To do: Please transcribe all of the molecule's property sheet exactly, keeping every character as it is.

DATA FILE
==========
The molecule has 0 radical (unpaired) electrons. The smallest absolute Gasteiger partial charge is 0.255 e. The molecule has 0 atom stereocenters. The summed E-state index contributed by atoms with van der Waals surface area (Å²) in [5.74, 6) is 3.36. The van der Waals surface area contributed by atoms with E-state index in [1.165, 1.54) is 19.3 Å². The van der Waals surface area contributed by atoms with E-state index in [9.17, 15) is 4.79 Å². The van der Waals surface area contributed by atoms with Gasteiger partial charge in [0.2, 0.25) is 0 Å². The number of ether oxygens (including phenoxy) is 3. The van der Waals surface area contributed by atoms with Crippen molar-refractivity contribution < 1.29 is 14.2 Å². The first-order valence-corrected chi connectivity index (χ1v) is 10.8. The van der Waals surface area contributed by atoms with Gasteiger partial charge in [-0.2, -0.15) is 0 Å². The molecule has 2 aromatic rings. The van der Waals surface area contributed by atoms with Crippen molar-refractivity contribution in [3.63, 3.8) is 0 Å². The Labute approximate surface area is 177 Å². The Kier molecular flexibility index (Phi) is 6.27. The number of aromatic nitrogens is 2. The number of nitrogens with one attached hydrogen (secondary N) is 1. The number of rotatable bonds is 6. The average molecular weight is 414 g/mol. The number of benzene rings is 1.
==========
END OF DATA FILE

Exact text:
The molecule has 0 radical (unpaired) electrons. The smallest absolute Gasteiger partial charge is 0.255 e. The molecule has 0 atom stereocenters. The summed E-state index contributed by atoms with van der Waals surface area (Å²) in [5.74, 6) is 3.36. The van der Waals surface area contributed by atoms with E-state index in [1.165, 1.54) is 19.3 Å². The van der Waals surface area contributed by atoms with E-state index in [9.17, 15) is 4.79 Å². The van der Waals surface area contributed by atoms with Gasteiger partial charge in [0.2, 0.25) is 0 Å². The number of ether oxygens (including phenoxy) is 3. The van der Waals surface area contributed by atoms with Crippen molar-refractivity contribution < 1.29 is 14.2 Å². The first-order valence-corrected chi connectivity index (χ1v) is 10.8. The van der Waals surface area contributed by atoms with Gasteiger partial charge in [-0.2, -0.15) is 0 Å². The molecule has 2 aromatic rings. The van der Waals surface area contributed by atoms with Crippen molar-refractivity contribution in [3.63, 3.8) is 0 Å². The Labute approximate surface area is 177 Å². The Kier molecular flexibility index (Phi) is 6.27. The number of aromatic nitrogens is 2. The number of nitrogens with one attached hydrogen (secondary N) is 1. The number of rotatable bonds is 6. The average molecular weight is 414 g/mol. The number of benzene rings is 1.